Little is taboo in our modern society when it comes to discussing controversial issues, yet death remains one of the few subjects that people can find hard to talk about, especially when personally affected by it. Through the media our lives are filled daily with images of death and although it is the ultimate statistic inasmuch as 1:1 of us will die, when death moves from our screens into our own lives it has the power to surprise and wound like nothing else.
Such is the devastating effect that a loved one’s death can have on someone it is sometimes hard for them to know where to turn. However, caring friends and family are, their involvement is sometimes just too personal and a more neutral confidant is needed. Last year 100,000 people in the UK turned to Cruse Bereavement Care.
Cruse is a nationwide organisation founded in Richmond in 1959 with the aim of promoting the well-being of the bereaved and enabling them to understand and cope with their grief. The unusual name originates from a Biblical reference in 1 Kings and refers to a widow’s cruse (a jar) which miraculously never ran out of oil. Thus the name ‘Cruse’ was chosen to signify that support would be given as long as it was needed and there would always be a drop of comfort available.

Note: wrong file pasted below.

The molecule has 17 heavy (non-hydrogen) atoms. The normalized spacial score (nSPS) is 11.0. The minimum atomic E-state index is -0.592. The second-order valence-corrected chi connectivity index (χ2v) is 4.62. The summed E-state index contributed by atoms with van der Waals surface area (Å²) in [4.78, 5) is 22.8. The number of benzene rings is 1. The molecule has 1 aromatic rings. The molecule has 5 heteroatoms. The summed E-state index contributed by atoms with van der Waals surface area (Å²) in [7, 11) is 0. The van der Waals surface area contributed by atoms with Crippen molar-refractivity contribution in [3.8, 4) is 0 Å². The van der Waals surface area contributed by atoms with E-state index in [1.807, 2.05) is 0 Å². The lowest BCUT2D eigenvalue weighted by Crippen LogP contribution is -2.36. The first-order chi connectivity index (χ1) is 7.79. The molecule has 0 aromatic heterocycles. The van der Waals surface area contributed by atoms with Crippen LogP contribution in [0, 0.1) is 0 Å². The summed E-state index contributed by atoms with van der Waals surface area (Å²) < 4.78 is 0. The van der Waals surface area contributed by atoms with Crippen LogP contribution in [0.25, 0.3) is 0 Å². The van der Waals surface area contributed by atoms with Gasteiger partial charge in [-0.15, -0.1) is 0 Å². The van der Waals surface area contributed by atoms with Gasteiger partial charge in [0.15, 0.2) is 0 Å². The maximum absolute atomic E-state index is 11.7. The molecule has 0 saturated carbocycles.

However, the charity is a non-religious organisation and support is available to everyone, regardless of belief, background or age. Support specifically for children and young people can be found on the website www.hopeagain.org.uk
With Her Majesty the Queen as Patron Cruse employs 5,000 volunteers working across England, Wales and Northern Ireland. The charity’s frontline is made up of fully-trained bereavement supporters who work one-to-one with clients. Also essential are those working behind the scenes with managerial, fund-raising and administrative skills.
As with many charities, Cruse is dependent on funding from a generous public. Cruse makes no charge for its service; but on average it costs £180 to support one client – a relatively small sum making such a big difference. They help many clients annually, many of whom are referred by their GP, although many more learn of the service by personal recommendation from friends. The service is completely confidential and available in clients’ homes, and links are made with other charities, agencies and resources as appropriate.
For further information on Cruse nationally and in your local area visit www.cruse.org.uk